January 21, 2016
If you just went by the headlines, you’d think retailers were the only ones getting pummeled by cyber thieves.
Granted, retail data breaches get the most media attention because store names are so recognizable.
Also, a Verizon report showed that in 2014, retail accounted for 1 in 13 breach incidents (financial services accounted for about 1 in 7).
At the same time, when you look more closely at the numbers there’s a lot to be worried about. Retail organizations detected 154% more incidents in 2015 compared to the year before, according to the Global State of Information Security Survey. While the average cost of a data breach stayed relatively constant for most industries, the cost of a retail data breach increased from $105 per record in 2014 to $165 in 2015, according to the 2015 Cost of Data Breach Study: Global Analysis.
What are some of the retail data security challenges faced by businesses today?
Keeping Customers Happy: Retailers need solutions that protect sensitive data but don’t slow down transactions. While two-factor authentication is more secure, for example, some customers may balk at having to take numerous steps to complete their transaction.
Credit and Debit Cards: Information thieves love credit and debit card transactions because of all the personal information attached to the cards. Retailers are slowly transitioning to EMV cards, which are credit cards equipped with computer chips that authenticate cards and transactions and make it more difficult to create counterfeit cards. While the complete transition to chip card readers may take several years, criminals are expected to increasingly shift their focus to debit cards.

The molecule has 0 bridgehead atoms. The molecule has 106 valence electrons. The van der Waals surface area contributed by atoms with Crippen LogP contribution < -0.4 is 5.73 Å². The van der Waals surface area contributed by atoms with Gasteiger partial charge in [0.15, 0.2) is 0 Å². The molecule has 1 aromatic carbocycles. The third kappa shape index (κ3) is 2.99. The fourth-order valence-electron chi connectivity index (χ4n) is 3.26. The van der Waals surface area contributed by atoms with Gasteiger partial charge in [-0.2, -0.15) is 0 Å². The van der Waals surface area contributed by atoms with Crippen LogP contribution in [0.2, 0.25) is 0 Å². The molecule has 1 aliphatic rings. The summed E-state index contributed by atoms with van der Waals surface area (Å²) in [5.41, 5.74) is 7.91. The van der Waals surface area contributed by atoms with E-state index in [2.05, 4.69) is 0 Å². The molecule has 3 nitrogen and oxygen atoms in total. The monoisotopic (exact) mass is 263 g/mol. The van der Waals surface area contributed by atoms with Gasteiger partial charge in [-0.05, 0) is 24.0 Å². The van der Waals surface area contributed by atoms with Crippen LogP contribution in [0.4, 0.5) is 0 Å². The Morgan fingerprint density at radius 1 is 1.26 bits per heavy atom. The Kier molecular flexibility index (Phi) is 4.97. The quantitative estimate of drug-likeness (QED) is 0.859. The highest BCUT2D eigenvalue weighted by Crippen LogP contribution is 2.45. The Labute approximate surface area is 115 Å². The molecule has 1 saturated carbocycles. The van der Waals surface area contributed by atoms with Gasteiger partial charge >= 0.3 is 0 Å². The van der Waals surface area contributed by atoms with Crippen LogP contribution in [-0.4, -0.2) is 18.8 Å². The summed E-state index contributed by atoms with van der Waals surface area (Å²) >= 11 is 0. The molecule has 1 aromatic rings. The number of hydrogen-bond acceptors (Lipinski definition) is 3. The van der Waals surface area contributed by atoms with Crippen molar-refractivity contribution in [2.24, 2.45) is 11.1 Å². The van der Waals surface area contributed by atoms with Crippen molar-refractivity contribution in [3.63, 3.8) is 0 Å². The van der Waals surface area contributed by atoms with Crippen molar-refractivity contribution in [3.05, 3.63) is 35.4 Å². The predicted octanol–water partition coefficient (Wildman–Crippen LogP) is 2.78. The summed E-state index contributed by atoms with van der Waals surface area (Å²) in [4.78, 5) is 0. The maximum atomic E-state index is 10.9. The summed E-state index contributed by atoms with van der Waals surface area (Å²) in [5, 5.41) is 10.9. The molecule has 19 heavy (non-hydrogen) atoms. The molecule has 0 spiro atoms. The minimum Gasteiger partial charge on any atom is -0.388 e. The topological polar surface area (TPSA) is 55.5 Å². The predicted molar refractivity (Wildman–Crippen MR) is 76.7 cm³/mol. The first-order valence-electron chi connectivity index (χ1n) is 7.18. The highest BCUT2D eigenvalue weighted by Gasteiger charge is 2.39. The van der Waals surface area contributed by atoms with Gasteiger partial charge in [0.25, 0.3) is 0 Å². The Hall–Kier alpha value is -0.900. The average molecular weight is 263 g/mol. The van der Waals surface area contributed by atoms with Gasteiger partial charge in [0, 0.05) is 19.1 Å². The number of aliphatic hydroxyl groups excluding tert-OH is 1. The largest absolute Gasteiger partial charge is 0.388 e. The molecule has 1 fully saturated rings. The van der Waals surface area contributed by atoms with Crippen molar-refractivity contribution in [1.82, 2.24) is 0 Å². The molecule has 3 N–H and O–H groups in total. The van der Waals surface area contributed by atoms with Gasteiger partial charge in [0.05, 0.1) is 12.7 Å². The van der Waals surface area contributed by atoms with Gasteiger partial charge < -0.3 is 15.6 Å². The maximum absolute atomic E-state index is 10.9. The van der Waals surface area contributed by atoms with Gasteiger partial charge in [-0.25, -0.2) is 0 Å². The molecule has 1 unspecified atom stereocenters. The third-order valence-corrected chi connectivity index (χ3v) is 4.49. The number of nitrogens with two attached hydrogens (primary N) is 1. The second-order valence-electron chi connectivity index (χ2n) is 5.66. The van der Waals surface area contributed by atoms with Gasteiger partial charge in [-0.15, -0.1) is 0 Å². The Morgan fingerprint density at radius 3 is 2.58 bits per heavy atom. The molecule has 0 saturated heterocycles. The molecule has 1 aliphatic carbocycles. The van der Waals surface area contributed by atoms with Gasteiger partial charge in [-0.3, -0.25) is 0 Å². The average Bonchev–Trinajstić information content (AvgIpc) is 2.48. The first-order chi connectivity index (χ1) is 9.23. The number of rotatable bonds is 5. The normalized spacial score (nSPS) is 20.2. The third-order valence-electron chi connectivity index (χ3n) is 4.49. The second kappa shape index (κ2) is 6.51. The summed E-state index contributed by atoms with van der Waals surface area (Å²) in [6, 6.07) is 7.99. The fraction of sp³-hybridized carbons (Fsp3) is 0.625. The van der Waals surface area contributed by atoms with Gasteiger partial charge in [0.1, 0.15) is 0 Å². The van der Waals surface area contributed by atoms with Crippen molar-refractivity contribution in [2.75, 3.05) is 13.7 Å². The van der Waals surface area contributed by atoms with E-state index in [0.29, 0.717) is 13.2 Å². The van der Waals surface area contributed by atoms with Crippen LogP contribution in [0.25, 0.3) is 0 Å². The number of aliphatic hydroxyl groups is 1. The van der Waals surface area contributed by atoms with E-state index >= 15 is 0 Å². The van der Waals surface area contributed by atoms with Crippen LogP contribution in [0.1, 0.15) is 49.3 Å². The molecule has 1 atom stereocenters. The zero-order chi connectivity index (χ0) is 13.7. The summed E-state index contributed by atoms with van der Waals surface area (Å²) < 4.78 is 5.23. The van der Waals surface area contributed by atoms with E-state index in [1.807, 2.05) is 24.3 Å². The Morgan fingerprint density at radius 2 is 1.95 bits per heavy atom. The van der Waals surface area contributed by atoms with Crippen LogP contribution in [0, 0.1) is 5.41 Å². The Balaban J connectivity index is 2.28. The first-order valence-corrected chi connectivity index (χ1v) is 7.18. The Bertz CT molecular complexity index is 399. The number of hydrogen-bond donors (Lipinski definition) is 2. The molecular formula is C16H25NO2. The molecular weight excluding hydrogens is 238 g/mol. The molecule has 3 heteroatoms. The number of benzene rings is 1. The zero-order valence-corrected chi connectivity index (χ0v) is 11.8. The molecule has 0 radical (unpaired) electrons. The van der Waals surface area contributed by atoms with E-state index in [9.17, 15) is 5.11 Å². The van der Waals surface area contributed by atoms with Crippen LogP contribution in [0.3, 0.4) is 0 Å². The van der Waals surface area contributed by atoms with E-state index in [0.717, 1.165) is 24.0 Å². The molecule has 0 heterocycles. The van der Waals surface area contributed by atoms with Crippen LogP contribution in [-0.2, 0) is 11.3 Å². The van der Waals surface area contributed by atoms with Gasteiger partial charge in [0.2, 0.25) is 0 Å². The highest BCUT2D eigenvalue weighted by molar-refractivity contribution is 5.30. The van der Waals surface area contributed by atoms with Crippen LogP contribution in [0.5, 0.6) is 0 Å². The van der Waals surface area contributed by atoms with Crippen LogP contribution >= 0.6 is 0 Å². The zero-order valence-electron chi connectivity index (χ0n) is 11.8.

Online Business: Chip technology can’t prevent online fraud. According to a Wired.com story, the UK, which has had chip-and-PIN cards since 2003, experienced a huge increase in ‘card-not-present’ transactions fraud – from 30% to 69% of total card fraud between 2004 and 2014. A 2015 LexisNexis study found that revenue lost to retail fraud in 2015 was nearly double the previous year’s amount because of online and mobile fraud.
Third-Parties: Third-party suppliers can be a bridge to an organization’s confidential information. The Shred-it 2015 Security Tracker showed that 58% of small businesses don’t perform security checks when procuring a third-party vendor. Experts now prioritize the assessment of security of third-party business partners for retail companies.
Compliance: With conflicting breach notification laws in 47 states, “a single federal law applying to all breached entities would ensure clear, concise and consistent notices to all affected consumers regardless of where they live or where the breach occurs,” said a National Retail Federation spokesperson.
Insiders: A recent Osterman Research report identified employees as a huge security risk. Permanent and temporary workers used shared credentials, according to the report, and many respondents couldn’t identify systems that temporary employees accessed. There’s a cyber risk when employees use point-of-sale system as a personal computer, visit websites they shouldn’t, and send out confidential data. Stockpiling old computers also puts confidential information at risk. The solution: educate employees on best practices for protecting data.
Identity theft is a very real risk that accompanies retail breaches. Read our identity theft whitepaper on how to protect against identity theft and fraud.